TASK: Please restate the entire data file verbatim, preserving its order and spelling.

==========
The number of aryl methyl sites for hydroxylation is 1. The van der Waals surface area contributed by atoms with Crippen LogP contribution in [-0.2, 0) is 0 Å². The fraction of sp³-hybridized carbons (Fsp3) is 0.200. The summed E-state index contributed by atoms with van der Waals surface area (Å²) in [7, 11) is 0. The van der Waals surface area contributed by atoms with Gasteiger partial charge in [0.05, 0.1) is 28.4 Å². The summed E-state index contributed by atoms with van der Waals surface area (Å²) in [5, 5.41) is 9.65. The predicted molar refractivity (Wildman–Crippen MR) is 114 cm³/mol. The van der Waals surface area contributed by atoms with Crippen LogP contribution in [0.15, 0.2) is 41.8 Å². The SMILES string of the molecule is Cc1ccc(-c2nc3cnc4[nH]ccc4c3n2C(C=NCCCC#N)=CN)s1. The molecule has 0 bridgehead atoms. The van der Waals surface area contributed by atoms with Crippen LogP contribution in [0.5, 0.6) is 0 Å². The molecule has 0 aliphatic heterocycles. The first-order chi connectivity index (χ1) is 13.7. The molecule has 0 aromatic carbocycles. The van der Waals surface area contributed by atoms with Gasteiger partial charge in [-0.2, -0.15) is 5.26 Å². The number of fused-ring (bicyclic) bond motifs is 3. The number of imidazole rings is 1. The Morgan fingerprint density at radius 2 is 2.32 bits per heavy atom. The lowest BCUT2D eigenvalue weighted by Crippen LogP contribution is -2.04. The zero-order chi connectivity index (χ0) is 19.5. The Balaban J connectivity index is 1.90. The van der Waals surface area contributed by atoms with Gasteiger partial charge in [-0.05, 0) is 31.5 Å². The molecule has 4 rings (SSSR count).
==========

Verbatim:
The number of aryl methyl sites for hydroxylation is 1. The van der Waals surface area contributed by atoms with Crippen LogP contribution in [-0.2, 0) is 0 Å². The fraction of sp³-hybridized carbons (Fsp3) is 0.200. The summed E-state index contributed by atoms with van der Waals surface area (Å²) in [7, 11) is 0. The van der Waals surface area contributed by atoms with Gasteiger partial charge in [0.05, 0.1) is 28.4 Å². The summed E-state index contributed by atoms with van der Waals surface area (Å²) in [5, 5.41) is 9.65. The predicted molar refractivity (Wildman–Crippen MR) is 114 cm³/mol. The van der Waals surface area contributed by atoms with Crippen LogP contribution in [0.15, 0.2) is 41.8 Å². The SMILES string of the molecule is Cc1ccc(-c2nc3cnc4[nH]ccc4c3n2C(C=NCCCC#N)=CN)s1. The molecule has 0 bridgehead atoms. The van der Waals surface area contributed by atoms with Crippen LogP contribution in [0.5, 0.6) is 0 Å². The molecule has 0 aliphatic heterocycles. The first-order chi connectivity index (χ1) is 13.7. The molecule has 0 aromatic carbocycles. The van der Waals surface area contributed by atoms with Gasteiger partial charge in [-0.2, -0.15) is 5.26 Å². The number of fused-ring (bicyclic) bond motifs is 3. The number of imidazole rings is 1. The Morgan fingerprint density at radius 2 is 2.32 bits per heavy atom. The lowest BCUT2D eigenvalue weighted by Crippen LogP contribution is -2.04. The zero-order chi connectivity index (χ0) is 19.5. The Balaban J connectivity index is 1.90. The van der Waals surface area contributed by atoms with Gasteiger partial charge in [-0.05, 0) is 31.5 Å². The molecule has 4 rings (SSSR count).